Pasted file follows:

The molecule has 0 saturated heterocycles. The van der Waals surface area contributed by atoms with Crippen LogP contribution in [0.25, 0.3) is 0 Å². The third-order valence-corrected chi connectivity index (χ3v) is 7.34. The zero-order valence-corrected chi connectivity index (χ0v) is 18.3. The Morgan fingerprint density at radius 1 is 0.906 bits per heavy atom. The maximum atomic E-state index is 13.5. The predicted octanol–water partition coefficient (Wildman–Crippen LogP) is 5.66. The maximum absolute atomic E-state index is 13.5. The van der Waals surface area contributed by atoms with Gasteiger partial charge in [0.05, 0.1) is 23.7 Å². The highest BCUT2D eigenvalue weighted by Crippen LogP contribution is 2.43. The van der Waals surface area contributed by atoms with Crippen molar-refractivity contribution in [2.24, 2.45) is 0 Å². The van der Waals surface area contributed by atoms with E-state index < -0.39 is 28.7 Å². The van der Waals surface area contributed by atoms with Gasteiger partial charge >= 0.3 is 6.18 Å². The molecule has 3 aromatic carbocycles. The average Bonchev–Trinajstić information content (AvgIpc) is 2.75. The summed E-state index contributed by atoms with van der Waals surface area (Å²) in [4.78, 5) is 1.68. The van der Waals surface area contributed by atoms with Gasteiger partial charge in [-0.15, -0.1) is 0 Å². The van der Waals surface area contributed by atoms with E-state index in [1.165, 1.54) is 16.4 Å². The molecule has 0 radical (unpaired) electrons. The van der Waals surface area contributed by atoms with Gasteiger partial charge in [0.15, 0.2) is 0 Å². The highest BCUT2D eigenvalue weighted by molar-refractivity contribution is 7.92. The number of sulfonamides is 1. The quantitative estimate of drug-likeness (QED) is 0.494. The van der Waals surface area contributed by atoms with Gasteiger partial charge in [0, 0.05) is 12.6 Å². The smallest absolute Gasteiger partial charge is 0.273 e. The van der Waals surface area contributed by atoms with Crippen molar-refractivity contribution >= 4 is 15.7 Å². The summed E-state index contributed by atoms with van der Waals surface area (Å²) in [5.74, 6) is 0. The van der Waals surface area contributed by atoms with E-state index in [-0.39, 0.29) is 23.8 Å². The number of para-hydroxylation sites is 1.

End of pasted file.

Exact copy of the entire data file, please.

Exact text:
The molecule has 0 saturated heterocycles. The van der Waals surface area contributed by atoms with Crippen LogP contribution in [0.25, 0.3) is 0 Å². The third-order valence-corrected chi connectivity index (χ3v) is 7.34. The zero-order valence-corrected chi connectivity index (χ0v) is 18.3. The Morgan fingerprint density at radius 1 is 0.906 bits per heavy atom. The maximum atomic E-state index is 13.5. The predicted octanol–water partition coefficient (Wildman–Crippen LogP) is 5.66. The maximum absolute atomic E-state index is 13.5. The van der Waals surface area contributed by atoms with Gasteiger partial charge in [0.05, 0.1) is 23.7 Å². The highest BCUT2D eigenvalue weighted by Crippen LogP contribution is 2.43. The van der Waals surface area contributed by atoms with Crippen molar-refractivity contribution in [2.24, 2.45) is 0 Å². The van der Waals surface area contributed by atoms with E-state index < -0.39 is 28.7 Å². The van der Waals surface area contributed by atoms with Gasteiger partial charge >= 0.3 is 6.18 Å². The molecule has 3 aromatic carbocycles. The average Bonchev–Trinajstić information content (AvgIpc) is 2.75. The summed E-state index contributed by atoms with van der Waals surface area (Å²) in [4.78, 5) is 1.68. The van der Waals surface area contributed by atoms with Gasteiger partial charge in [-0.15, -0.1) is 0 Å². The van der Waals surface area contributed by atoms with E-state index in [1.165, 1.54) is 16.4 Å². The molecule has 0 radical (unpaired) electrons. The van der Waals surface area contributed by atoms with Gasteiger partial charge in [0.15, 0.2) is 0 Å². The highest BCUT2D eigenvalue weighted by molar-refractivity contribution is 7.92. The number of sulfonamides is 1. The quantitative estimate of drug-likeness (QED) is 0.494. The van der Waals surface area contributed by atoms with Gasteiger partial charge in [0, 0.05) is 12.6 Å². The smallest absolute Gasteiger partial charge is 0.273 e. The van der Waals surface area contributed by atoms with Crippen molar-refractivity contribution >= 4 is 15.7 Å². The summed E-state index contributed by atoms with van der Waals surface area (Å²) in [5.74, 6) is 0. The van der Waals surface area contributed by atoms with E-state index in [-0.39, 0.29) is 23.8 Å². The number of para-hydroxylation sites is 1.